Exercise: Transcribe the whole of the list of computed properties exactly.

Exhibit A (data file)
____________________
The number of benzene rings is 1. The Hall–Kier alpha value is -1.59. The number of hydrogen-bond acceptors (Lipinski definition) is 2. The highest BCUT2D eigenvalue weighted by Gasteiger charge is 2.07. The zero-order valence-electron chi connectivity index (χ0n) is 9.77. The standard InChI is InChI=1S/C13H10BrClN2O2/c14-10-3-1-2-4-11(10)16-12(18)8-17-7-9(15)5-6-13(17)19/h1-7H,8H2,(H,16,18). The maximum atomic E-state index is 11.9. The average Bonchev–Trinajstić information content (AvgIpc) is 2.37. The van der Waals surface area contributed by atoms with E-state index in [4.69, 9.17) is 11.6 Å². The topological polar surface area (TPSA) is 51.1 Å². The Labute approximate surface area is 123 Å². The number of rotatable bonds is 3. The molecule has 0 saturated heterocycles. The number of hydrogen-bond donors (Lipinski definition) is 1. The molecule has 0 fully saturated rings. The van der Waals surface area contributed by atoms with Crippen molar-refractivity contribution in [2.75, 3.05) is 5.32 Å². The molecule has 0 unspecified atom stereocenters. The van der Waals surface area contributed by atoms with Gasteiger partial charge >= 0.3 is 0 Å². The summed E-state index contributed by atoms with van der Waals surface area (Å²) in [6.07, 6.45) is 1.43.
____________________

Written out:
The number of benzene rings is 1. The Hall–Kier alpha value is -1.59. The number of hydrogen-bond acceptors (Lipinski definition) is 2. The highest BCUT2D eigenvalue weighted by Gasteiger charge is 2.07. The zero-order valence-electron chi connectivity index (χ0n) is 9.77. The standard InChI is InChI=1S/C13H10BrClN2O2/c14-10-3-1-2-4-11(10)16-12(18)8-17-7-9(15)5-6-13(17)19/h1-7H,8H2,(H,16,18). The maximum atomic E-state index is 11.9. The average Bonchev–Trinajstić information content (AvgIpc) is 2.37. The van der Waals surface area contributed by atoms with E-state index in [4.69, 9.17) is 11.6 Å². The topological polar surface area (TPSA) is 51.1 Å². The Labute approximate surface area is 123 Å². The number of rotatable bonds is 3. The molecule has 0 saturated heterocycles. The number of hydrogen-bond donors (Lipinski definition) is 1. The molecule has 0 fully saturated rings. The van der Waals surface area contributed by atoms with Crippen molar-refractivity contribution in [2.75, 3.05) is 5.32 Å². The molecule has 0 unspecified atom stereocenters. The van der Waals surface area contributed by atoms with Gasteiger partial charge >= 0.3 is 0 Å². The summed E-state index contributed by atoms with van der Waals surface area (Å²) in [6.07, 6.45) is 1.43.